The next Refinery Corridor Healing walk is scheduled to go from Benicia to the Phillips 66 refinery in Rodeo on June 14.
Repost from The Vallejo Times-Herald
BENICIA – For the first time the public attended an informational meeting Monday about Valero Benicia Refinery’s proposed crude-by-rail infrastructure improvement project.
About 150 people packed the Ironworkers Union Local 378 hall to have questions answered about the controversial project. The meeting was hosted by the Valero’s Community Advisory Panel.
The project was unveiled early last year, but has been delayed pending city’s environmental impact report.
The project seeks to add three rail tracks and an off-loading track on Valero’s property to allow crude oil to be transported into the refinery. Currently, crude oil is delivered into Valero Benicia through pipeline and ships.
During the meeting, officials presented the project to the audience and answered submitted questions.
Many residents have expressed rail-safety and environmental concerns about the project. Company officials contend that the railroad traffic — up to 100 tank cars per day — would not affect the region’s air quality, and safety standards would be met.
Officials also said that the railroad addition would make the refinery more competitive by allowing it to process more discounted North American crude oil.
“It would not increase crude delivery, just make it more flexible,” John Hill, vice president and general manager of the refinery, told the crowd.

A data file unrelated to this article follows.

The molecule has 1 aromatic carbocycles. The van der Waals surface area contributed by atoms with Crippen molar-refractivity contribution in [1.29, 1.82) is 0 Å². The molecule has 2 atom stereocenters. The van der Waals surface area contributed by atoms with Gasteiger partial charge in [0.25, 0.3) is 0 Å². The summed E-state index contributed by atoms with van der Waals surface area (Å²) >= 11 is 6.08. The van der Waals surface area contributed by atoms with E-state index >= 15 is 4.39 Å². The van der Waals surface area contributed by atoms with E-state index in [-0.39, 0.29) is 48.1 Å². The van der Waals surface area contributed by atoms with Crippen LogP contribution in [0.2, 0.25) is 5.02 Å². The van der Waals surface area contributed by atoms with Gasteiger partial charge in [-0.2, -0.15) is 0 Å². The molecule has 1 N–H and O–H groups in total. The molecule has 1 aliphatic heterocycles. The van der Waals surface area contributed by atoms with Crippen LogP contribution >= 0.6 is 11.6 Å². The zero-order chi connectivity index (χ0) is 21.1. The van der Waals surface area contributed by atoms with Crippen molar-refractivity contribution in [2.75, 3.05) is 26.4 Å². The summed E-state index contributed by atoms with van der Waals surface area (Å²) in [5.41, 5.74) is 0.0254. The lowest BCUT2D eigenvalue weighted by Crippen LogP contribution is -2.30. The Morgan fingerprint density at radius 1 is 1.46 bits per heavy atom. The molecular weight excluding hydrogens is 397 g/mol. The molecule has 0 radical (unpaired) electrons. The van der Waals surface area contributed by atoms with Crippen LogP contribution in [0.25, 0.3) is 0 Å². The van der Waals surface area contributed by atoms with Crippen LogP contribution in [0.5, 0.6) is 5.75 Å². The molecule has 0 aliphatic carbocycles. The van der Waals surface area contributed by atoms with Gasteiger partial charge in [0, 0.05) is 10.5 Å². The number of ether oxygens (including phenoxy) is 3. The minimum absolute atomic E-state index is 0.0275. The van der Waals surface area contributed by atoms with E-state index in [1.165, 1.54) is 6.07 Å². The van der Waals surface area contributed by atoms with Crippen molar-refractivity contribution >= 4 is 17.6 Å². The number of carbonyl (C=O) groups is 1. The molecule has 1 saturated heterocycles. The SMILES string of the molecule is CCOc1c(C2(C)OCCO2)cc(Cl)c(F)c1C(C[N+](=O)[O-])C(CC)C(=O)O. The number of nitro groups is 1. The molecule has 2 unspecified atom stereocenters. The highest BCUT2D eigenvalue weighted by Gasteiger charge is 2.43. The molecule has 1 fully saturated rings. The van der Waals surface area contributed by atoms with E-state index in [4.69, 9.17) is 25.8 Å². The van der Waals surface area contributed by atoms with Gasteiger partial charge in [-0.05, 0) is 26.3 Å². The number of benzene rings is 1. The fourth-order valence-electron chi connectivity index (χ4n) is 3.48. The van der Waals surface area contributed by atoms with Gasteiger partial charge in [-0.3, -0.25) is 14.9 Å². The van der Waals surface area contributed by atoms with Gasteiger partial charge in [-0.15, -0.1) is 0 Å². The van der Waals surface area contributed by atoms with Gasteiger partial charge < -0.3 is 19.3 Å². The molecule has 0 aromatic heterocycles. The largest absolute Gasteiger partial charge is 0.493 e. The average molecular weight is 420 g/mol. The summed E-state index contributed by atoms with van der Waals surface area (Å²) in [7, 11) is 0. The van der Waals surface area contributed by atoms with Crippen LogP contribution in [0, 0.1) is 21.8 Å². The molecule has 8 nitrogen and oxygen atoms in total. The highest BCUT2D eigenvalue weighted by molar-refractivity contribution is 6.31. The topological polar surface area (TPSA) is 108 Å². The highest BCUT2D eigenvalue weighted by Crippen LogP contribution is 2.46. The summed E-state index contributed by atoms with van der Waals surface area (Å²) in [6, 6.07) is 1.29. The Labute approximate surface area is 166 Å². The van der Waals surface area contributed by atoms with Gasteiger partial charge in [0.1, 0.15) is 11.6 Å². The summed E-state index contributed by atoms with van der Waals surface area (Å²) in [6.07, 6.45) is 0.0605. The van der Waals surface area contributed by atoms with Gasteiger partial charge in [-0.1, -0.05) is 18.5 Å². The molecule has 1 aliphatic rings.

Another point of contention was the type of crude oil that would be transported into Benicia by rail.
An opposition group, Benicians for a Safe and Healthy Community, said the project will allow the delivery of the highly flammable Bakken crude from North Dakota. Concerns also have been raised about the possible use of Canadian tar sands oil, regarded as more polluting than other crudes.
However, officials said there will be no change in the delivered type of crude. They said the refinery can, and will be able to, handle any blend of crude oil as long as it meets density and sulfur requirements for its facility. They did not disqualify Bakken crude as a possible part of a blend.
The California Environmental Quality Act review finds there are a few factors that need mitigation to eliminate impacts, according to the presentation. For example dirt control during construction, avoiding construction during nesting season, storm management plans, and prohibition of crude rail crossing during lunch hour and peak hours.
The city’s draft environmental impact report is due to be released to the public next month. Following that, Valero will invite the public to another meeting.
Monday’s informational meeting left a few people unsatisfied.
Diana Walsh, a Benicia resident since 1998, said she came to the session, “hoping to be reassured.”
However, she said she didn’t find any new information.
“I’m very afraid (of the project),” Walsh said. “All we need is a tiny explosion. … I don’t want to live near that.”
“I wanted to feel relieved. But I think they were dismissing, or minimizing our concerns,” she added.
Jan Cox Golovich, of Benicians for a Safe and Healthy Community, said she was hoping the company would “acknowledge that there are things up in the air.”
The group has launched a website, SafeBenicia.org, and organized events to voice concerns over the project.
Like Walsh, Cox Golovich said the officials did not answer questions to her satisfaction.
“They’re just pushing through the project,” she said. “Have some respect for the community.”
Whatever their sentiment might be, many said they are looking forward to participating in the next meeting after the release of the report draft.
For more information on the project, contact Valero at 707-654-9745, or info@beniciaCBR.com.